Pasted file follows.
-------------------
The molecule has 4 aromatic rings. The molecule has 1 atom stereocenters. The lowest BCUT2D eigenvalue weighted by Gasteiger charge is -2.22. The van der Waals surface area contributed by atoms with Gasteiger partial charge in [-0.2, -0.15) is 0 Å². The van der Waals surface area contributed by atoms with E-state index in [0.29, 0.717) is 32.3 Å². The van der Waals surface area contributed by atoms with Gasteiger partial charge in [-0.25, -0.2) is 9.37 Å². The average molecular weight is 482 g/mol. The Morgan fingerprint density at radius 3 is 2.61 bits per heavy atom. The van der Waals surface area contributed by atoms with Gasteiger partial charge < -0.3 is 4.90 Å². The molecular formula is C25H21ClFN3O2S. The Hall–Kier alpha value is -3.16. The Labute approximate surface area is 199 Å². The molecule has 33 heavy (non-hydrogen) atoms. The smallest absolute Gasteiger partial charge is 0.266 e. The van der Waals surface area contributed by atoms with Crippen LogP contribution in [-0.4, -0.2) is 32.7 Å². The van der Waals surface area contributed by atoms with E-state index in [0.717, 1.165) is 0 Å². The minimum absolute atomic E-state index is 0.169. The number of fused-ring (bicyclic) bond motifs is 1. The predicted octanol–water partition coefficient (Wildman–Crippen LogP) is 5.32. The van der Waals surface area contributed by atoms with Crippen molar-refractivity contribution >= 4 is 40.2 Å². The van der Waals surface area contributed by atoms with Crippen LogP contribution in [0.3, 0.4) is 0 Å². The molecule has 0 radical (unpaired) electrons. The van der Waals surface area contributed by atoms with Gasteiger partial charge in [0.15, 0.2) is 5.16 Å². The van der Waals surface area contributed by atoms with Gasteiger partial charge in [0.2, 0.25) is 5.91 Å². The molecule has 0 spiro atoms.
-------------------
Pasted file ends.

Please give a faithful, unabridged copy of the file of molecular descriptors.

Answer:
The molecule has 4 aromatic rings. The molecule has 1 atom stereocenters. The lowest BCUT2D eigenvalue weighted by Gasteiger charge is -2.22. The van der Waals surface area contributed by atoms with Gasteiger partial charge in [-0.2, -0.15) is 0 Å². The van der Waals surface area contributed by atoms with E-state index in [0.29, 0.717) is 32.3 Å². The van der Waals surface area contributed by atoms with Gasteiger partial charge in [-0.25, -0.2) is 9.37 Å². The average molecular weight is 482 g/mol. The Morgan fingerprint density at radius 3 is 2.61 bits per heavy atom. The van der Waals surface area contributed by atoms with Gasteiger partial charge < -0.3 is 4.90 Å². The molecular formula is C25H21ClFN3O2S. The Hall–Kier alpha value is -3.16. The Labute approximate surface area is 199 Å². The molecule has 33 heavy (non-hydrogen) atoms. The smallest absolute Gasteiger partial charge is 0.266 e. The van der Waals surface area contributed by atoms with Crippen LogP contribution in [-0.4, -0.2) is 32.7 Å². The van der Waals surface area contributed by atoms with E-state index in [0.717, 1.165) is 0 Å². The minimum absolute atomic E-state index is 0.169. The number of fused-ring (bicyclic) bond motifs is 1. The predicted octanol–water partition coefficient (Wildman–Crippen LogP) is 5.32. The van der Waals surface area contributed by atoms with Crippen molar-refractivity contribution >= 4 is 40.2 Å². The van der Waals surface area contributed by atoms with Crippen LogP contribution in [0.3, 0.4) is 0 Å². The molecule has 0 radical (unpaired) electrons. The van der Waals surface area contributed by atoms with Gasteiger partial charge in [0.15, 0.2) is 5.16 Å². The van der Waals surface area contributed by atoms with Gasteiger partial charge in [0.2, 0.25) is 5.91 Å². The molecule has 0 spiro atoms.